Buy Milk Thistle Plant
Milk thistle, a regulated Class A noxious weed, is a toxic, branching winter annual or biennial that grows 2-6 feet tall in disturbed areas, such as pastures, roadsides, ditches, and fencerows. Ingestion can cause nitrate poisoning in cattle and sheep. Young plants grow as rosettes. Shiny green leaves have distinct white marbling patterns, with spines on leaf edges and stems. In April-October, pink-purple flower heads, with broad, spiny bracts at their bases, appear singly at stem ends. Reproduces via seeds that persist in soil at least 9 years. This plant has a limited distribution in King County, concentrated in rural areas.
buy milk thistle plant
Milk thistle is a large and highly distinctive thistle, with white marbling on the shiny green leaves. Flowerheads are bright magenta or purple, with thick, fleshy, spine-tipped bracts protruding around the base off the flowerhead. Leaves, stems and flowers are all armed with stiff, sharp spines.
Milk thistle is a Class A noxious weed in Washington State and eradication is required. Property owners in King County are required to remove this plant if it occurs on their property and the King County Noxious Weed Program will assist property owners with the control of this Class A noxious weed if requested.Although occasionally found in gardens, it is illegal to sell or buy milk thistle in Washington State. The species is on the Washington quarantine list (known as the prohibited plants list) and it is prohibited to transport, buy, sell, offer for sale, or to distribute plants or plant parts, seeds in packets, blends or "wildflower mixes" of this species, into or within the state of Washington. All existing plantings should be removed in order to prevent accidental spread.
Please notify us if you see milk thistle in King County. Our program staff can provide the property owner or appropriate public agency with site-specific advice on how best to remove it. We map all known locations of regulated noxious weeds such as milk thistle in order to help us and others locate new infestations in time to control them.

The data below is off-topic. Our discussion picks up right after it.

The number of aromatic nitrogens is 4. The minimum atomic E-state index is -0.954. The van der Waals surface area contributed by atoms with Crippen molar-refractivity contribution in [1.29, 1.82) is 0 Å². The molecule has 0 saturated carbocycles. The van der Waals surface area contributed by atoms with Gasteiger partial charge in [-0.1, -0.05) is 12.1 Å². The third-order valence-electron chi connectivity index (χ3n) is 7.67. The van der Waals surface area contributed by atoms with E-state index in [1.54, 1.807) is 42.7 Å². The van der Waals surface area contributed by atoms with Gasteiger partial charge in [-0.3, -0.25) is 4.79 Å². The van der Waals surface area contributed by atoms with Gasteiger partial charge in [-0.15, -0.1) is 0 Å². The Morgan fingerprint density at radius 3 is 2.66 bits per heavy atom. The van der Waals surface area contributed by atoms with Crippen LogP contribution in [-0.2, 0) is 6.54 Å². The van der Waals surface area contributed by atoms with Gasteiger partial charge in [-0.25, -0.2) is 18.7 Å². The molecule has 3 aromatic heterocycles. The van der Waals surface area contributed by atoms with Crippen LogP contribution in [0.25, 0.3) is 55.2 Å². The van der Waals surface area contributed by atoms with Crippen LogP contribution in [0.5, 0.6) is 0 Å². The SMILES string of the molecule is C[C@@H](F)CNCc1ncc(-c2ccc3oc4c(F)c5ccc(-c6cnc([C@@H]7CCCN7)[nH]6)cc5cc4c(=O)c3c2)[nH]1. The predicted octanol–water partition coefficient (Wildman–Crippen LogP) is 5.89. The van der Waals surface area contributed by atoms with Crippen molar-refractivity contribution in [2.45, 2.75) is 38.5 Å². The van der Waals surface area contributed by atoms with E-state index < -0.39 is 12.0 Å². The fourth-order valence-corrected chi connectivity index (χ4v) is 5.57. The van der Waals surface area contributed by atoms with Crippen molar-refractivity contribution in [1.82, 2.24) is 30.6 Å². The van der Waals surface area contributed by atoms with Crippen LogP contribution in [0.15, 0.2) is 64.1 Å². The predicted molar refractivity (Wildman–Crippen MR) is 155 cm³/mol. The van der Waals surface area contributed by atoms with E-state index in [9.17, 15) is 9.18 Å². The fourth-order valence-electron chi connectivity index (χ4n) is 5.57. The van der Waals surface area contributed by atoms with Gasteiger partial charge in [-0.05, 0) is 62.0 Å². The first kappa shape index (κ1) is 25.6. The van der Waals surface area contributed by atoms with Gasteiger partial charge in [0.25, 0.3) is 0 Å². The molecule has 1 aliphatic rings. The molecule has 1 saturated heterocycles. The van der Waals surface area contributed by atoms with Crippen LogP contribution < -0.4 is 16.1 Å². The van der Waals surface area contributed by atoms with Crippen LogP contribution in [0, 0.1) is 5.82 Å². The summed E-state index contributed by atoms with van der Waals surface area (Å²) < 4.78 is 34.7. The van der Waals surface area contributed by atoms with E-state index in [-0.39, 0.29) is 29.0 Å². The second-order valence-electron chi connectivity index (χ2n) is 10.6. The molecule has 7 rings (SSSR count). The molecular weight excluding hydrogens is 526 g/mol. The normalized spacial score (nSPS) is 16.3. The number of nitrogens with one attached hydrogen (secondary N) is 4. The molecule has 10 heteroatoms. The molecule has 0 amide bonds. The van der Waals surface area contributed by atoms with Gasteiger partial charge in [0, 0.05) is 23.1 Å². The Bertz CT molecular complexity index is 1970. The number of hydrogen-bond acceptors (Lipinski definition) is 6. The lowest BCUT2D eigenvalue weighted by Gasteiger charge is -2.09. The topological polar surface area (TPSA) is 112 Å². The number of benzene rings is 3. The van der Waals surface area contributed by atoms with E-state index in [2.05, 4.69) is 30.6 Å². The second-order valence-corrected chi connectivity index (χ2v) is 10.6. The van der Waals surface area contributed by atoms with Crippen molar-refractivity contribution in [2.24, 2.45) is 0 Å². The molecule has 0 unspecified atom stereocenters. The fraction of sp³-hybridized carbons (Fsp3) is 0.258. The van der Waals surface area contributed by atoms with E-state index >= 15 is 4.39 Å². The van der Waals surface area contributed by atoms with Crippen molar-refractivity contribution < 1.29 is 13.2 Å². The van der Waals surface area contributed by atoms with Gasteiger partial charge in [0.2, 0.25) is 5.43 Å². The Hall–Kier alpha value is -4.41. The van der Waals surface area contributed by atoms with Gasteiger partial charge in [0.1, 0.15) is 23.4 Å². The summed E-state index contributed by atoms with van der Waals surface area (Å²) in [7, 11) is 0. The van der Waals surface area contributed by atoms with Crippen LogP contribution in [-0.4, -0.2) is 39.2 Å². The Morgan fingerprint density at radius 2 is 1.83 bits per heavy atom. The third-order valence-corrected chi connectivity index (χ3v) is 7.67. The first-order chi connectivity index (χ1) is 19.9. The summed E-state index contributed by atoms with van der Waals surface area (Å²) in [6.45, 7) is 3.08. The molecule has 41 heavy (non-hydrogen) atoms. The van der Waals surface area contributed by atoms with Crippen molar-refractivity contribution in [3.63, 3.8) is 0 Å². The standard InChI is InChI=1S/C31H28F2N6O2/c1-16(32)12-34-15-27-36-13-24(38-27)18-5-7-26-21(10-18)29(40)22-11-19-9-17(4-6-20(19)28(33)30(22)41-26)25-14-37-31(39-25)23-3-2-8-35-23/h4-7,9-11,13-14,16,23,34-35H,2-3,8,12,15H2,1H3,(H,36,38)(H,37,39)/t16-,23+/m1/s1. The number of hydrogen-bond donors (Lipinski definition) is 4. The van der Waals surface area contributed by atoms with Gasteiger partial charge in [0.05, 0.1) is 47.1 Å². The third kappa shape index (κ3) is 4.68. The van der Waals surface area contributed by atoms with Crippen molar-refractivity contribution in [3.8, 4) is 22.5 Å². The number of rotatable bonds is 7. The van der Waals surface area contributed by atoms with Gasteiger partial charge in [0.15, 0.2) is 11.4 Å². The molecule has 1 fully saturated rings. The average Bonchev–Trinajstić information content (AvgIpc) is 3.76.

Although milk thistle, specifically the active ingredient in the plant called silymarin, has been used a herbal remedy for 2,000 years, is it not recommended that you consume or use milk thistle plants in any form."}},"@type": "Question","name": "Are there native thistles that I can plant instead of milk thistle?","acceptedAnswer": "@type": "Answer","text": "One of the most diverse native thistles is the Cirsium genus with more than 62 species. To determine which native thistle is best suited to your area, contact the native plant society in your state, or a local native plant nursery.","@type": "Question","name": "How are the seeds of milk thistle spread?","acceptedAnswer": "@type": "Answer","text": "Most of the seeds drop near the plant but they can also be moved by erosion,wildlife, pets, rain, and human activity, such as on the wheels of a lawn mower."]}]}] .icon-garden-review-1fill:#b1dede.icon-garden-review-2fill:none;stroke:#01727a;stroke-linecap:round;stroke-linejoin:round > buttonbuttonThe Spruce The Spruce's Instagram The Spruce's TikTok The Spruce's Pinterest The Spruce's Facebook NewslettersClose search formOpen search formSearch DecorRoom Design
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Learn tips for creating your most beautiful home and garden ever.Subscribe The Spruce's Instagram The Spruce's TikTok The Spruce's Pinterest The Spruce's Facebook About UsNewsletterPress and MediaContact UsEditorial GuidelinesGardeningPlants & FlowersAnnualsHow to Identify and Remove Milk ThistleBy
Milk thistle is considered an invasive plant, or at the very least, listed as a noxious weed by several states. In some locations, such as in Washington State, selling or buying milk thistle is actually illegal and existing plants must be removed.
Although milk thistle, specifically the active ingredient in the plant called silymarin, has been used a herbal remedy for 2,000 years, is it not recommended that you consume or use milk thistle plants in any form.
One of the most diverse native thistles is the Cirsium genus with more than 62 species. To determine which native thistle is best suited to your area, contact the native plant society in your state, or a local native plant nursery.